Archaeology rocks- Council for British Archaeology

Archaeology Matters

Conferences and events

A comprehensive list detailing various conferences, which will be taking place over the next few months.

*Any events posted on here are subject to change - please contact the event organisers with any queries

Bronze Age Britain - Migration, Ritual and Everyday Life

13th February - 12th June

Hosted by the Nene Valley Archarological Trust

The NVAT has played a leading role in exploring and communicating the archaeology of the middle and lower Nene valley for over 50 years. It is currently undertaking a programme of investigation including geophysical surveys and excavation at the Roman town of Durobrivae near Peterborough. Join NVAT while they discuss Bronze Age Britain.

Talk 1:  Sat 13th February
Research Themes in the Bronze Age of Eastern England

Chris Evans, Executive Director, Cambridge Archaeological Unit

Talk 2 - Sat 20th March
Stonehenge: the last hurrah?

Susan Greaney, PhD Research Student, Cardiff University

Talk 3 - Sat 24th April
Out of the River - Inventories of routine from Must Farm

Mark Knight, Senior Project Officer, Cambridge Archaeological Unit

Talk 4 - Sat 22nd May
Migration and Mobility in Bronze and Iron Age Britain

Ian Armit, Chair in Archaeology,  University of York

Talk 5 - Sat 12th June
101 things to do with a dead body in the Bronze Age
Joanna Brück, Professor of Archaeology, University College Dublin

Talks will be delivered by Zoom. Pre-booking is essential and numbers are limited. Each talk needs to be booked separately. The talks are free but donations to NVAT are strongly encouraged.


bronze age

News from the Past 2021 Digital 

Saturday 6th March 2021, 10:00 am - 4:30 pm 

This online day school, hosted by Wessex Archaeology, will as ever feature the latest arcaheological discoveries from around the West Midlands. Running from 10am until 4.30pm, there will be presentations throughout the day followed by Q&A sessions. There are breaks for you to make tea/coffe and lunch built into the programme. 

Provisional Programme 

The times and order of the individual presentations may be subject to change. 

Facilitator: Sam Fieldhouse (Wessex Archaeology) 

10:00-10:30 Welcome & Introduction - Sheena Payne-Lunn (Chair, CBA West Midlands) and Sam Fieldhouse (Wessex Archaeology) and with a special appearance by Phil Harding (Wessex Archaeology)

10.30-11.00  - Archaeology for Pevsner - Mike Hodder (University of Birmingham) 

11:00-11:30 - Tecent Archaeological Discoveries and Conservation Projects in Birmingham - Chris Patrick (Birmingham City Council) 

11:30-11:45 BREAK

11:45-12:15 - Using GIS to Explore the Origins, Growth and Development of Medieval Towns - Mike Shaw (University of Birmingham)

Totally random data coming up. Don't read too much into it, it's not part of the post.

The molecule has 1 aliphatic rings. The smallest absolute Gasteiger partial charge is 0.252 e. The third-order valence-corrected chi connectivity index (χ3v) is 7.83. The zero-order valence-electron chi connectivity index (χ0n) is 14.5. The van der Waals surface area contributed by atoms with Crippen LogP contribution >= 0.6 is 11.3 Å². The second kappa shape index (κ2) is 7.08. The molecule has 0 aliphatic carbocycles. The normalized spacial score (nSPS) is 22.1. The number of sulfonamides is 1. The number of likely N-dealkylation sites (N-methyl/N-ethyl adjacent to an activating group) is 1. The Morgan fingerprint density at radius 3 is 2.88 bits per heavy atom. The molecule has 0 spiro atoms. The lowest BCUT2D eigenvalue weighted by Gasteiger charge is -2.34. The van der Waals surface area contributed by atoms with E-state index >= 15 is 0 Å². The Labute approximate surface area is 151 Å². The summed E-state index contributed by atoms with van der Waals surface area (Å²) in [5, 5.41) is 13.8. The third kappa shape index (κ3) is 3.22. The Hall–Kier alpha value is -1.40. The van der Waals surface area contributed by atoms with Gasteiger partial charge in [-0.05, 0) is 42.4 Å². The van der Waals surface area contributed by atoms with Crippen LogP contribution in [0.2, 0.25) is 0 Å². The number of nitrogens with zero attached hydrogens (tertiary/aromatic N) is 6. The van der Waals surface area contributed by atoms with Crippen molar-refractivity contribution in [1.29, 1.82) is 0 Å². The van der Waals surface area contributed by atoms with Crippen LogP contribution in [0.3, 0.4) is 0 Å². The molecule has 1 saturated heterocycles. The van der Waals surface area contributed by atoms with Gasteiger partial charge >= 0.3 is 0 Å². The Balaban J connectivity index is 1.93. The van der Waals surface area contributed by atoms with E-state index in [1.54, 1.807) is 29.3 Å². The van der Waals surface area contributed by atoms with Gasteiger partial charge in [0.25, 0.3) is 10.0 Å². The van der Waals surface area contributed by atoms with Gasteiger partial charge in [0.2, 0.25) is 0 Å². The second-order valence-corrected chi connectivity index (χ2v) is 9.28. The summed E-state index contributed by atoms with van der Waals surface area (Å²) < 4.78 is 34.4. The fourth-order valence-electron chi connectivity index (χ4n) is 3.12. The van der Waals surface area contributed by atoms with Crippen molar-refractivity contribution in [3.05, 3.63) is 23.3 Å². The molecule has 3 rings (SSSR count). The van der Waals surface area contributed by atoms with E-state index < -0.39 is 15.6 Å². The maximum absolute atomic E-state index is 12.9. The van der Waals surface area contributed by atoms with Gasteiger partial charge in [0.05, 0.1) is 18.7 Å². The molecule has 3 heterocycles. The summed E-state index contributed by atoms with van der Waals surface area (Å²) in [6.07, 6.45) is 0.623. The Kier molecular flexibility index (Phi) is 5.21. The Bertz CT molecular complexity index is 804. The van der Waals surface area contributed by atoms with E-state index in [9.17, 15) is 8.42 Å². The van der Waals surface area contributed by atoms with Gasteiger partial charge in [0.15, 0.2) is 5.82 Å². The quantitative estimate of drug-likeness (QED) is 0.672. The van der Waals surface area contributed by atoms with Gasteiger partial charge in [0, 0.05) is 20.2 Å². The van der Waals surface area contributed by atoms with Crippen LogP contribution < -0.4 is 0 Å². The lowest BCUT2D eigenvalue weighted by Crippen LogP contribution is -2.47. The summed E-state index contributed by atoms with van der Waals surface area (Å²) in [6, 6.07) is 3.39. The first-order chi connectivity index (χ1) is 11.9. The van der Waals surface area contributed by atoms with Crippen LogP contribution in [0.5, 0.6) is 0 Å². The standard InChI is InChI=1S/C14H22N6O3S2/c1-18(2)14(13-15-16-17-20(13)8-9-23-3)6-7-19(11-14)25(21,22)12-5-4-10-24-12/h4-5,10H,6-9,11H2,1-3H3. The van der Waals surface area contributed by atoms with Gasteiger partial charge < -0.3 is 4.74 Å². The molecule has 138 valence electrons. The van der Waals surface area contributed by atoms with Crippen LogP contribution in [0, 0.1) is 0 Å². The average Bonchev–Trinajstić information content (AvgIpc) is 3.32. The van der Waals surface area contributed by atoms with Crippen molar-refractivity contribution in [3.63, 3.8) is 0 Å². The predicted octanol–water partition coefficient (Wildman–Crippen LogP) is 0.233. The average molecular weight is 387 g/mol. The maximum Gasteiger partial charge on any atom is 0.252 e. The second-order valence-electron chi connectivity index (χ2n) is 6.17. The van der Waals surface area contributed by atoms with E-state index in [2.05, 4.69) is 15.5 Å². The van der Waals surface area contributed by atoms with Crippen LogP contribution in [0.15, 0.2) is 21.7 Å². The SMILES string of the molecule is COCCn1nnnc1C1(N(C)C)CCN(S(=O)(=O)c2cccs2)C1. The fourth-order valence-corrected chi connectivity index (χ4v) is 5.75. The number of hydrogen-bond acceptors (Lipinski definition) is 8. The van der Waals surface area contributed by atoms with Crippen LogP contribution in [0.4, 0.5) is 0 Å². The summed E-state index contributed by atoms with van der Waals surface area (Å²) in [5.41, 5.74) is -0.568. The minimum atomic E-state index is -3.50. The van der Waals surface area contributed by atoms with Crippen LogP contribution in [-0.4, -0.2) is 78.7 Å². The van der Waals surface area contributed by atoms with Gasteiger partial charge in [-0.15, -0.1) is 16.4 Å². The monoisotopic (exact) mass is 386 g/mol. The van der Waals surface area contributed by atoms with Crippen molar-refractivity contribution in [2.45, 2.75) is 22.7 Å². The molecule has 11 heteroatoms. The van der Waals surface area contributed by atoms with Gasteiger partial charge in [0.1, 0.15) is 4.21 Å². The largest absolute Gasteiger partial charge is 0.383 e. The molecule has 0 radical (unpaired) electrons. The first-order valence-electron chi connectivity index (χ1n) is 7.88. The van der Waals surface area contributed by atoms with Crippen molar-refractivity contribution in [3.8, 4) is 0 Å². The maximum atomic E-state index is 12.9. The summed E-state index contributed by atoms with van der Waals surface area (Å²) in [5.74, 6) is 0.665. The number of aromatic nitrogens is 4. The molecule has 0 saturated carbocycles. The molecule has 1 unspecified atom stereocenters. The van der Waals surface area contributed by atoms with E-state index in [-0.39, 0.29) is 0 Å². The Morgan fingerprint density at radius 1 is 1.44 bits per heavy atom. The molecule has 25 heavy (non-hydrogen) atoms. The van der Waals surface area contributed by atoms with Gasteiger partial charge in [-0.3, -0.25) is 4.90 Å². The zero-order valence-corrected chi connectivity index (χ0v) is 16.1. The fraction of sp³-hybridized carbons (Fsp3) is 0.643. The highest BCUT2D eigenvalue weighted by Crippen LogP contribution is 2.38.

12:15-12:45 - The Story of Stoke-On-Trent Young Archaeologists' Club - Joseph Perry (The Potteries Museum and Art Gallery) 

12:45-13:00 - Questions 

13:00-14:00 LUNCH BREAK

14:00-14:30 - Archaeology for HS2 in the Midlands - Mary Ruddy (WSP) 

14:30-15:00 - Uncovering Coleshill's Past - Emma Carter (Wessex Archaeology) 

15:00-15:15 BREAK

15:15-15:45 Pandemic PAS/T: A roundup of recent standout finds from the West Midlands including 1.5 millionth find to the recorded by the scheme - Victoria Allnatt (Portable Antiquities Scheme) 

15:45-16:15 The Twelth Century Church and Sculpture at Ansley, Warwickshire: dates, themes and Saxo-Norman influences - John Hunt (University of Birmingham) 

16:15-16:30 Questions 

16:30 CLOSE

Registration for this event is now open. 

The following link will take you to the registration page where you can sign up.
Places are limited, so early sign up is recommended.
Details of how to join this online day school will be sent to you nearer the date.

This is a new venture for us and we do hope you will be able join us.
If you have any questions regarding any aspect of the event please email
Caroline Mosley, CBA West Midlands Event Co-Ordinator, at
We look forward to you joining us in March.

news from the past

Georgian History Day 

20th March 2021

Hosted by Susan Cooper MBE, Harold Mytum M.A. D.Phil F.S.A, David Preshous OBE and Gareth J L Williams MA 

The Parochial Church Council of St John the Baptist, Bishop's Castle developed the Georgians in Stone Project at project with the aim of conserving eleven Grade II listed Georgian tombs situated in the churchyard, including the well-researched African Grave. The project also has a host of community activity to help people find out more about Georgian Bishop's Gate, which was a notable Rotten Borough. BCHRC has researched the lives of the people and families commemortated by the tombs, which is providing information for a special leaflet aimed at visitors, and development of the Town Tour. 


9:30 Zoom Login 

10:00 Welcome

10:15 Susan Cooper MBE - How well do you know your churchyard? An overview

11:00  Prof Harold Mytum, Prof Archaeology M.A. D.Phil F.S.A University of Liverpool - Beyond Names and Dates: Why graveyard memorials are so important 

12:00 Lunch break

14:00 Welcome Back

David Preshous OBE - Georgian Politics and Rotten Boroughs 

14:45 Gareth Williams MA, Curator & Head of Learning at the Weston Park Foundation - Landlocked Shropshire's Portal on Plantations. Shropshire's Great House. An insight into the unlikely links to the slave trade and the Abolition movement 

15:45 Round up 

16:00 Finish

To book your place at the Georgian History Day, email with the subject Georgians in Stone. A zoom link will be sent to you. 

About the Speakers

Susan Cooper MBE

Susan's first career was as a school teacher and after caring for two sons she began a career in conservation, becoming the Community Officer in 1989 for the Shropshire Hills Countryside Project which then developed into the Shropshire Hills AONB office. Susan realised the opportunity that churchyards and burial grounds presented for engaging people in conservation projects and in 1997 her work focussed entirely on burial sites. In 2000 Caring for God's Acre took on charitable status. Susan continued to manage Caring For God Acre until 2016 when she retired. Since then she has been involved in local community projects, supporting project development and fundraising.